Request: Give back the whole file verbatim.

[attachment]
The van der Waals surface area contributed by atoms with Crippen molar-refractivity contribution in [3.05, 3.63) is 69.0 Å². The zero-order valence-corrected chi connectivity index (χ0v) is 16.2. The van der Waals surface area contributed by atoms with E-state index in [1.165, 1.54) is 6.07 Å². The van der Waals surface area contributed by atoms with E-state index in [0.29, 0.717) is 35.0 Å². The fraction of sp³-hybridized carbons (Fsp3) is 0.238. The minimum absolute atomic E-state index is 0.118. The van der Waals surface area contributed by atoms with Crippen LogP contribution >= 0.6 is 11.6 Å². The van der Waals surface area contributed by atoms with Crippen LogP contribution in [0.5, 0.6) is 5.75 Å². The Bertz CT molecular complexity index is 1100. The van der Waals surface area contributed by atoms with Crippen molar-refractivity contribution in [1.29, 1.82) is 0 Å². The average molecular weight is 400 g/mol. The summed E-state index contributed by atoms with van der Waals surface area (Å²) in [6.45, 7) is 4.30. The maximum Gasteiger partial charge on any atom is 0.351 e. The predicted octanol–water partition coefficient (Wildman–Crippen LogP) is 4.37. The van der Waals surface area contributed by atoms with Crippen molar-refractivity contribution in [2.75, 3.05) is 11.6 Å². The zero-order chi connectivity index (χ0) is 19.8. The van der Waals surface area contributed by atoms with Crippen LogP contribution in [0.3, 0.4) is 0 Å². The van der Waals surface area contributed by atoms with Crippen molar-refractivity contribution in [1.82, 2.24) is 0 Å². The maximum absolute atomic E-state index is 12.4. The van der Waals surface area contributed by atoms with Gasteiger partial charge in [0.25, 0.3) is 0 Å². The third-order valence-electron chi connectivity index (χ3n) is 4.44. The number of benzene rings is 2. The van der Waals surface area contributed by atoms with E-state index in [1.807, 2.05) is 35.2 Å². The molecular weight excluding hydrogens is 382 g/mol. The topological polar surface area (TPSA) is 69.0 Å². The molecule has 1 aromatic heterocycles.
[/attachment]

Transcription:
The van der Waals surface area contributed by atoms with Crippen molar-refractivity contribution in [3.05, 3.63) is 69.0 Å². The zero-order valence-corrected chi connectivity index (χ0v) is 16.2. The van der Waals surface area contributed by atoms with E-state index in [1.165, 1.54) is 6.07 Å². The van der Waals surface area contributed by atoms with E-state index in [0.29, 0.717) is 35.0 Å². The fraction of sp³-hybridized carbons (Fsp3) is 0.238. The minimum absolute atomic E-state index is 0.118. The van der Waals surface area contributed by atoms with Crippen LogP contribution >= 0.6 is 11.6 Å². The van der Waals surface area contributed by atoms with Crippen LogP contribution in [0.5, 0.6) is 5.75 Å². The Bertz CT molecular complexity index is 1100. The van der Waals surface area contributed by atoms with Crippen molar-refractivity contribution in [1.29, 1.82) is 0 Å². The average molecular weight is 400 g/mol. The summed E-state index contributed by atoms with van der Waals surface area (Å²) in [6.45, 7) is 4.30. The maximum Gasteiger partial charge on any atom is 0.351 e. The predicted octanol–water partition coefficient (Wildman–Crippen LogP) is 4.37. The van der Waals surface area contributed by atoms with Crippen molar-refractivity contribution in [2.75, 3.05) is 11.6 Å². The zero-order chi connectivity index (χ0) is 19.8. The van der Waals surface area contributed by atoms with Crippen LogP contribution in [0.3, 0.4) is 0 Å². The van der Waals surface area contributed by atoms with Crippen molar-refractivity contribution in [1.82, 2.24) is 0 Å². The maximum absolute atomic E-state index is 12.4. The van der Waals surface area contributed by atoms with Gasteiger partial charge in [0.25, 0.3) is 0 Å². The third-order valence-electron chi connectivity index (χ3n) is 4.44. The number of benzene rings is 2. The van der Waals surface area contributed by atoms with E-state index in [1.807, 2.05) is 35.2 Å². The molecular weight excluding hydrogens is 382 g/mol. The topological polar surface area (TPSA) is 69.0 Å². The molecule has 1 aromatic heterocycles.